NY Labor Parade 2019: Young Peoples’ Interest in Unions Increase
Young participation to the unions and protests against labor and immigration policies of the Trump administration remarked Labor Parade 2019 in New York City. After the 2008 financial crisis created a new texture in the job market, millennials became the most affected generations. As the Dow Jones Industrial Average drops 800 points on Wednesday, Aug. 14, Wall Street suffered the worst day of the year. While the effects of 2008 are still valid, a possible recession creates severe concerns among young generations and the general public.
We talked with freelance writers and recently organized to the National Writers Union (NWU – UAW Local 1981). Stella Becerril, 33, said that “everyone should be in a union, everything should be unionized and that the workers should run everything. That’s why I am here.”
Reagan Hofmann, 36, explained why she believes unions are important for millennials.
“Millennials, which is a pretty big group of people at this point, we’ve seen workers really get treated very badly for a long time. We graduated during one of the worst recessions of recent history. We’ve fought for jobs, for terrible jobs. We’ve seen jobs go down the drains. This sort of working life that we were told was something that we could expect has disappeared in front of our eyes. What we’ve seen that unionizing is the only way to stand up for ourselves against this wave and trying to push back against it to make a difference.” said Hofmann.
Halley Mlotek, 33, shared how NWU is doing important things regarding the gig economy.
“As more and more industries move towards the gig economy model of organizing the labor relations in the workplaces, it is super important for all types of gig economy workers whether it is freelance writers or Lyft drivers, Uber drivers, all sort of contract workers to come together, unite and support each other and say ‘we don’t have the labor protections as freelancers.’”
The gig economy has seen strikes by Uber and Lyft drivers the first week of last May, “but we are still gonna stand up and fight back,” Mlotek said. “We are going to form unions. We are going to for the basis and networks of solidarity across different industries. And writers and workers just like any other type of worker, just like a plumber, just like a nurse, just like a teacher, we are workers as well. We come out at the labor day parade to show we’re in solidarity with workers of all sectors.”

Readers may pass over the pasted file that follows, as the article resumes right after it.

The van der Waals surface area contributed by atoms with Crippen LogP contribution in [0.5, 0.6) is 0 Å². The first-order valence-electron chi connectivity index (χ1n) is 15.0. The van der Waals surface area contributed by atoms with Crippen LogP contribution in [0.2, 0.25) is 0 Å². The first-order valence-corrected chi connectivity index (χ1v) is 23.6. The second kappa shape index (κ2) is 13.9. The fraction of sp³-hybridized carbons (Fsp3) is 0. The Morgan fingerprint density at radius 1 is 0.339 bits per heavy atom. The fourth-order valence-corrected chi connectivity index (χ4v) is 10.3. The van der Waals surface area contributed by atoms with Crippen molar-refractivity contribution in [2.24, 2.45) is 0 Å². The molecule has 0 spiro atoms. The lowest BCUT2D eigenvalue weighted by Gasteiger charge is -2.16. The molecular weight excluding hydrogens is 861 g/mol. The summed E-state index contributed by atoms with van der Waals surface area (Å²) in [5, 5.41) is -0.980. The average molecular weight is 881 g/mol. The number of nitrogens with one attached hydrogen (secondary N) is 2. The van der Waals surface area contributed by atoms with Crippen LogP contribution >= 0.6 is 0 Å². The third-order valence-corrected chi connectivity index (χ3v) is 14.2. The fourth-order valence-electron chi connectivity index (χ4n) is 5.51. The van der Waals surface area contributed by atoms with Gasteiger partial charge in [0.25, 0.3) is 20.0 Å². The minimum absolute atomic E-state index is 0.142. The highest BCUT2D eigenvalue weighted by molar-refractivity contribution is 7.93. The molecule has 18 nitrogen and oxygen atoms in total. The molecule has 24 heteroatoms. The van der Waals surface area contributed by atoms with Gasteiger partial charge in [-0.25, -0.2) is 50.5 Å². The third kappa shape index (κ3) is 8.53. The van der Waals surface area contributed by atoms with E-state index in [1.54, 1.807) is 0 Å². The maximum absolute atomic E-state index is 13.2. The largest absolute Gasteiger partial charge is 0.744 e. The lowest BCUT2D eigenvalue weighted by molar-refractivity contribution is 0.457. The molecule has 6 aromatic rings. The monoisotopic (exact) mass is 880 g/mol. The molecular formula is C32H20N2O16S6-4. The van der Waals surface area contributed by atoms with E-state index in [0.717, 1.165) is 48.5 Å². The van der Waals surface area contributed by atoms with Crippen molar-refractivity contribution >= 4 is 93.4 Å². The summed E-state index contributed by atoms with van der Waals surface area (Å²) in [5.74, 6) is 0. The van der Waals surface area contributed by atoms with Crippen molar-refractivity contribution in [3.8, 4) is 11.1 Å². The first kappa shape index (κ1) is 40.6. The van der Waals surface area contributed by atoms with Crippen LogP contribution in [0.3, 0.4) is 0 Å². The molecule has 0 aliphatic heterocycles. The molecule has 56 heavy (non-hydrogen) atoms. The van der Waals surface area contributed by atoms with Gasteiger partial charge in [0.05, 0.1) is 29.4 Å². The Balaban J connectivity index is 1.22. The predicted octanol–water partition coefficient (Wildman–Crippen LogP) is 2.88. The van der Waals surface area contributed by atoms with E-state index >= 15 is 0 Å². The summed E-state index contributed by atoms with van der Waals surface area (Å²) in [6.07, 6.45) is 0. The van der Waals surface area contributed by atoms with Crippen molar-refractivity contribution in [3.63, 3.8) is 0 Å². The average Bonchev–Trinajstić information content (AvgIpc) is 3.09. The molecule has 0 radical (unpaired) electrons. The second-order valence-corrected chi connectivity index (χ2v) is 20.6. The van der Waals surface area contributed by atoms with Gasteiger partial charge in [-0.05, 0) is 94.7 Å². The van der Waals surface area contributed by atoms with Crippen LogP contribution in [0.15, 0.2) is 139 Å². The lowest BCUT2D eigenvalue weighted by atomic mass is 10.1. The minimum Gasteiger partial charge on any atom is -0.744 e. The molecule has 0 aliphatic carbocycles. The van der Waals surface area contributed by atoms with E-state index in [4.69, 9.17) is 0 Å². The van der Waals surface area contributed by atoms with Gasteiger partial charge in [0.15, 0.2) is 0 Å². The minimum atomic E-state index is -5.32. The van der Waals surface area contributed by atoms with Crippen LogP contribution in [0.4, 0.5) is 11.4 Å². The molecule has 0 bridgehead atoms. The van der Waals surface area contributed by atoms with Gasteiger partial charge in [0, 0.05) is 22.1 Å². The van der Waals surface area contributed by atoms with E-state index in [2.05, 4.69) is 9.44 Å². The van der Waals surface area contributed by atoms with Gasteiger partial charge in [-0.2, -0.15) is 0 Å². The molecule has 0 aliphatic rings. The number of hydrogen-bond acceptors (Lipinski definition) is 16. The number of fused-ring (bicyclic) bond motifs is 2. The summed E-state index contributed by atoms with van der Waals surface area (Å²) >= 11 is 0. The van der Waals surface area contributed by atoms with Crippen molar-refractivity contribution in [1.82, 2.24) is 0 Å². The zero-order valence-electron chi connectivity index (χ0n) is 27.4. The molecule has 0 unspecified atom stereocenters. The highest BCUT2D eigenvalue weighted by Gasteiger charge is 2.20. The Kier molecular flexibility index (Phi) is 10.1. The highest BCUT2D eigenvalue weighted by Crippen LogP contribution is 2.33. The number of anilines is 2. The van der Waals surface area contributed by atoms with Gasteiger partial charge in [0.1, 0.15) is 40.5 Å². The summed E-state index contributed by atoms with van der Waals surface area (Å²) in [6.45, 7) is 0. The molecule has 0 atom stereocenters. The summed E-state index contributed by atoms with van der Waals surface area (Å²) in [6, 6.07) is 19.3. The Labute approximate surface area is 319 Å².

United Automobile Workers (UAW) carried a banner of “No Trump, No KKK, No Fascist USA.” The union held the protest to address the humanitarian crisis on the U.S. – Mexico border in front of Trump Tower.
NWU criticized immigration policies of the administration with signs saying, “Close the Camps! AMNESTY for All! No Deportations.” Although NY Trump Tower has become a popular spot for protests, especially in the parade itself, the protestors were different this year. Construction workers from Local 79 protested the administration’s anti-labor policies. For construction workers, non-union labor means lack of job safety, flexible hours and low wages. Decisions of the National Labor Relations Board (NLRB) on union organizing and Occupational Safety and Health Administration (OSHA) have affected workers negatively. The cuts from OSHA made by NLRB allows workplace injuries more than ever. NLRB also ruled “that workers do not have the right to engage in union organizing and similar activities on private property where they work but that is not owned by their employer” toward the end of August.
Robert Lafolla, a reporter covering labor & employment for @BLaw, @BloombergBNA, tweeted: “NLRB blocks a union from representing a ‘micro uni’” of technicians at Boeing’s South Carolina facility. The unit of ~175 workers out of the 7,000 at the facility didn’t share an internal community of interest distinct from those excluded, board says.
Unions went to the streets for the 29th labor parade this year in NY. Besides diverse labor week activities like in other parts of the country, New York has a special place to celebrate labor week. The first labor parade was held in New york City Tuesday, September 5, 1882. Over 10,000 workers marched with banners saying: “Labor Built the Republic – Labor Shall Rule It”; “To the Workers Should Belong the Wealth”; “Down with the Competitive System”; “Down with Convict Contract Labor”; “Down with the Railroad Monopoly”; and “Children in School and Not in Factories.”
Labor Day became official when the U.S. Congress passed a law in 1894 to legalize the celebration of Labor Day on the first Monday in September as a custom established by the workers to honor laborers’ contributions.
WHAT THE LEFT IS SAYING: Brett Banditelli, journalist and labor activist “Bernie Sanders had less people on staff when they got their first union contract. There are probably 10,000+ union contracts in America with less than 175 workers in them
Fuck you Trump
vote for yes for the union”
WHAT THE RIGHT IS SAYING: Right To Work (alleged account of National Right to Work Committee):
“Basically, the NLRB overturned IAM union bosses attempt to gerrymander a bargaining unit to find a majority that actually supports them.
When the workers at the plant all got to vote, they overwhelmingly (74%) voted against the unionizing.”